Fifteen years ago, I went on a skiing trip in Canada and through the local skischool I found myself a guide to take me off-piste; skiing proper powder. After three days of discussing skis, tools, clothing, snow depth and what to do in case of an avalanche, I finally asked him about his pre-skiing years.
I understand that it sounds like I make these stories up, but incredible coincidence would have it that my guide and I spend 2 years sitting only 50 yards apart in a London dealing-room. Twelve months earlier he had decided to emigrate to Canada with his family and become a retired ski-bum.
He talked the rest of the trip about how he had made the right choice for him and his family, how much he loved Canada and skiing, and how he would never go back.
About three years later, I rejoined my old company, and walked out onto the dealing-room again for the first time in years. As I made the rounds, shaking hands with old and new colleagues, I could see about 50 yards away, my 'ski-guide' sit behind a bank of computer screens, shouting trade orders down phones.
The early retirement dream did turn out to be a nightmare; Boredom, lack of professional challenges, but also the difficulties of bringing up a family in a remote ski resort empty and deserted eight months per year, all contributed to a unanimous family decision to go back to London. His arguments from years earlier on how he had made the best decision ever, had with hindsight been intended to convince himself, rather than me.
I was reminded again of these conversations with 'my' ski guide as I spend Christmas and New Years Eve in Austria skiing with my family. At 45, I have truly reached middle aged-ness and I am at a point in my career where I need to find myself a new challenge.
Sitting on a Gondola, my eldest pointed out the 'for sale' signs in the village, and mentioned that now I was a free man again (did I mention, I left my job?), and that we could retire here and ski all year. Next to the fact that there was hardly enough snow in December, let alone for summer skiing in July, and the fact that an early retirement requires a very large bank balance, the thought of not working filled me with dread.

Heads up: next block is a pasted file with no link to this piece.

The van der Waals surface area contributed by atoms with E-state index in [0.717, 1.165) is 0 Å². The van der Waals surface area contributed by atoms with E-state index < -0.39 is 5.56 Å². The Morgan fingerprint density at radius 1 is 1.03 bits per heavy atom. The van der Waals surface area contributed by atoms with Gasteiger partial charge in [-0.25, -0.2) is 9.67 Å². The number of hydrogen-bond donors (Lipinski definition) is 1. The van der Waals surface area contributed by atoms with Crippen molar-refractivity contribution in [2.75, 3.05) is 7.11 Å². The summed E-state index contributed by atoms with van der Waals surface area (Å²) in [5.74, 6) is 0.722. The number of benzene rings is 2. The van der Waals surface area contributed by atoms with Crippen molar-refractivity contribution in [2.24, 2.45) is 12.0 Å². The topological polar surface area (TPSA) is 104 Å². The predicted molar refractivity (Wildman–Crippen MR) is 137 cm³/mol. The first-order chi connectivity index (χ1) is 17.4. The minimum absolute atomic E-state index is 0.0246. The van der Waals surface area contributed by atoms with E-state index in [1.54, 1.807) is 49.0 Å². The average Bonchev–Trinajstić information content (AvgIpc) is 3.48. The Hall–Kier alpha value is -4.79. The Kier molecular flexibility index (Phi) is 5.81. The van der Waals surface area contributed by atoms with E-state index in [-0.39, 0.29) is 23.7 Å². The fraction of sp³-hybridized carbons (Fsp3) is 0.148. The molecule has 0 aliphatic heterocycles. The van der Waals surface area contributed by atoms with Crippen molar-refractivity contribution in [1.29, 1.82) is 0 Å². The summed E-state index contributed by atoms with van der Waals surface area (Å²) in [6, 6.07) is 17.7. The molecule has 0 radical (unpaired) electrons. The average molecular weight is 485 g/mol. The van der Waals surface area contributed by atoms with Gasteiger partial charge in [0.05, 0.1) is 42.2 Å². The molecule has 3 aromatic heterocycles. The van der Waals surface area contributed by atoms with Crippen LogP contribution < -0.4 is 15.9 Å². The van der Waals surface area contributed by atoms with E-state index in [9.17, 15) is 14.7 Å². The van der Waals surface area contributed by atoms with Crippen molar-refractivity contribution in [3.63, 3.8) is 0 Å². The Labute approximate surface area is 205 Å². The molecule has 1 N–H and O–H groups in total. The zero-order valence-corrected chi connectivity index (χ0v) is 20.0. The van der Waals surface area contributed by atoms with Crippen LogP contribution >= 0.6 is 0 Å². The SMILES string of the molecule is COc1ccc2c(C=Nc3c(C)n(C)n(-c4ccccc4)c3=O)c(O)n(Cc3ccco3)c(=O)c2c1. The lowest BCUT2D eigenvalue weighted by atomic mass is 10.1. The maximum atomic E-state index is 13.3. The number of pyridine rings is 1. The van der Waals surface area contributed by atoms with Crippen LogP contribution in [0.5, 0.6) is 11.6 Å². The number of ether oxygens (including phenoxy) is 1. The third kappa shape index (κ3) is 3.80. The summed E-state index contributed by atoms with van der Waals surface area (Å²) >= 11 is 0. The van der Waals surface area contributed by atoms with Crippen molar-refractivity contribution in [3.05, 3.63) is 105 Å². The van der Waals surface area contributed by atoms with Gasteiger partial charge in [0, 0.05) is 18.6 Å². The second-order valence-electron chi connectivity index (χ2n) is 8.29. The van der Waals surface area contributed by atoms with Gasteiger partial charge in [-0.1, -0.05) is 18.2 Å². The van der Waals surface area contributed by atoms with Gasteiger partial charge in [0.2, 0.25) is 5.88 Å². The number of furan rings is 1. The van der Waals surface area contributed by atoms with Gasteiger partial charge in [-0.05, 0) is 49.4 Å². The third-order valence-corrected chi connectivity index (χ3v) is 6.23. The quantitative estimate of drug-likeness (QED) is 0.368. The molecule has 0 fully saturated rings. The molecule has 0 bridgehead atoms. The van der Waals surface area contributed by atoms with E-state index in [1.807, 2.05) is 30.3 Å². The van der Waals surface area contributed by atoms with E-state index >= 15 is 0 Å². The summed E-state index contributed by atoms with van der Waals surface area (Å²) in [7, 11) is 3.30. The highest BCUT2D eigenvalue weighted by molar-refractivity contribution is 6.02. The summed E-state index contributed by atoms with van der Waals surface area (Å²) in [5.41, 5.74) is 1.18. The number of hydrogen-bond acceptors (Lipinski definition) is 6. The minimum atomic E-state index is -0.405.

Like myself, I think many people will never retire and I also think that part of the population is growing. Some will point at the inadequacies of the pension system and the continuing increases in longevity and changes in demographics. But I also think that because general employment increasingly consists of knowledge industry, our 'working life' has extended.
Do you want to retire when your main working activity is to 'think' and use your brain? I experience a lot of self worth and satisfaction from working, activating the grey cells underneath my grey hair. Doing the daily crossword puzzle is not mentally challenging for many older retirees and I sincerely hope that I will always be able to rely on my career for my mental work-out.
In years to come, retirement will be a thing of the past. Instead we will work less, or infrequent. Life-long saving will provide some of our financial needs, but the rest will be subsidised by employment. Fit and healthy octogenarians will spend a few days per week in an office environment, sharing their lifetime experience with younger colleagues.
Work in old age will become part of your social life, where you truly build 'lifelong' friendships, find fulfilment and future challenges. Work will keep you on your toes and healthy for longer. And the word 'retirement' will, uh, retire to the dictionary, as a peculiar, old-fashioned tradition from the 20th century.
PS to David the 'Ski-guide' from Whistler; should you somehow read this, please feel free to reach out. I could not find you on LinkedIn.
Wed, 13 January